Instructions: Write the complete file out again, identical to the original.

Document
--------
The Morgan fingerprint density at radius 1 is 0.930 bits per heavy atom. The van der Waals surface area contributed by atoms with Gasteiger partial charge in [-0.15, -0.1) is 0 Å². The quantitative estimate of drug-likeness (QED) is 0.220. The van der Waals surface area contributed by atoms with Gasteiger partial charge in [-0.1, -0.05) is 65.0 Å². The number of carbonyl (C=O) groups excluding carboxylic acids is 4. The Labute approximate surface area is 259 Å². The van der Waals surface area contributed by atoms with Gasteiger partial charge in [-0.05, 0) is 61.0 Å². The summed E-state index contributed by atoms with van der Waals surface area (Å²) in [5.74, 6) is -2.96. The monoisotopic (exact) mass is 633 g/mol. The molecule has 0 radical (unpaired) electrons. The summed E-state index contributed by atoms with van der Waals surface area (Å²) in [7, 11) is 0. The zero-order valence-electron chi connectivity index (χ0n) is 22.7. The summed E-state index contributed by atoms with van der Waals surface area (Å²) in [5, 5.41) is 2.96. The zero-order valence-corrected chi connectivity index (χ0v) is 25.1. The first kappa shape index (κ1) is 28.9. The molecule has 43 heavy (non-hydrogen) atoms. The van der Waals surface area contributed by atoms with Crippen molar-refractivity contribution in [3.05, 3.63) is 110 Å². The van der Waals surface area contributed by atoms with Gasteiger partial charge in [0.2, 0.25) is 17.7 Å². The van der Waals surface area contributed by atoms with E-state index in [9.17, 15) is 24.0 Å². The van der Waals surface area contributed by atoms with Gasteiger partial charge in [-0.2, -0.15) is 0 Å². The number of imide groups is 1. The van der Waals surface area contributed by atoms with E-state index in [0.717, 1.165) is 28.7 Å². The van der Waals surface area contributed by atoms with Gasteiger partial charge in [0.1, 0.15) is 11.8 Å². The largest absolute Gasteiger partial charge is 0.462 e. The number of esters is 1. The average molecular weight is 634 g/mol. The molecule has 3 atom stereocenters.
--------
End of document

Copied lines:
The Morgan fingerprint density at radius 1 is 0.930 bits per heavy atom. The van der Waals surface area contributed by atoms with Gasteiger partial charge in [-0.15, -0.1) is 0 Å². The quantitative estimate of drug-likeness (QED) is 0.220. The van der Waals surface area contributed by atoms with Gasteiger partial charge in [-0.1, -0.05) is 65.0 Å². The number of carbonyl (C=O) groups excluding carboxylic acids is 4. The Labute approximate surface area is 259 Å². The van der Waals surface area contributed by atoms with Gasteiger partial charge in [-0.05, 0) is 61.0 Å². The summed E-state index contributed by atoms with van der Waals surface area (Å²) in [5.74, 6) is -2.96. The monoisotopic (exact) mass is 633 g/mol. The molecule has 0 radical (unpaired) electrons. The summed E-state index contributed by atoms with van der Waals surface area (Å²) in [7, 11) is 0. The zero-order valence-electron chi connectivity index (χ0n) is 22.7. The summed E-state index contributed by atoms with van der Waals surface area (Å²) in [5, 5.41) is 2.96. The zero-order valence-corrected chi connectivity index (χ0v) is 25.1. The first kappa shape index (κ1) is 28.9. The molecule has 43 heavy (non-hydrogen) atoms. The van der Waals surface area contributed by atoms with Crippen molar-refractivity contribution in [3.05, 3.63) is 110 Å². The van der Waals surface area contributed by atoms with Gasteiger partial charge in [0.2, 0.25) is 17.7 Å². The van der Waals surface area contributed by atoms with E-state index in [9.17, 15) is 24.0 Å². The van der Waals surface area contributed by atoms with Gasteiger partial charge in [-0.2, -0.15) is 0 Å². The number of imide groups is 1. The van der Waals surface area contributed by atoms with E-state index in [0.717, 1.165) is 28.7 Å². The van der Waals surface area contributed by atoms with Gasteiger partial charge in [0.1, 0.15) is 11.8 Å². The largest absolute Gasteiger partial charge is 0.462 e. The number of esters is 1. The average molecular weight is 634 g/mol. The molecule has 3 atom stereocenters.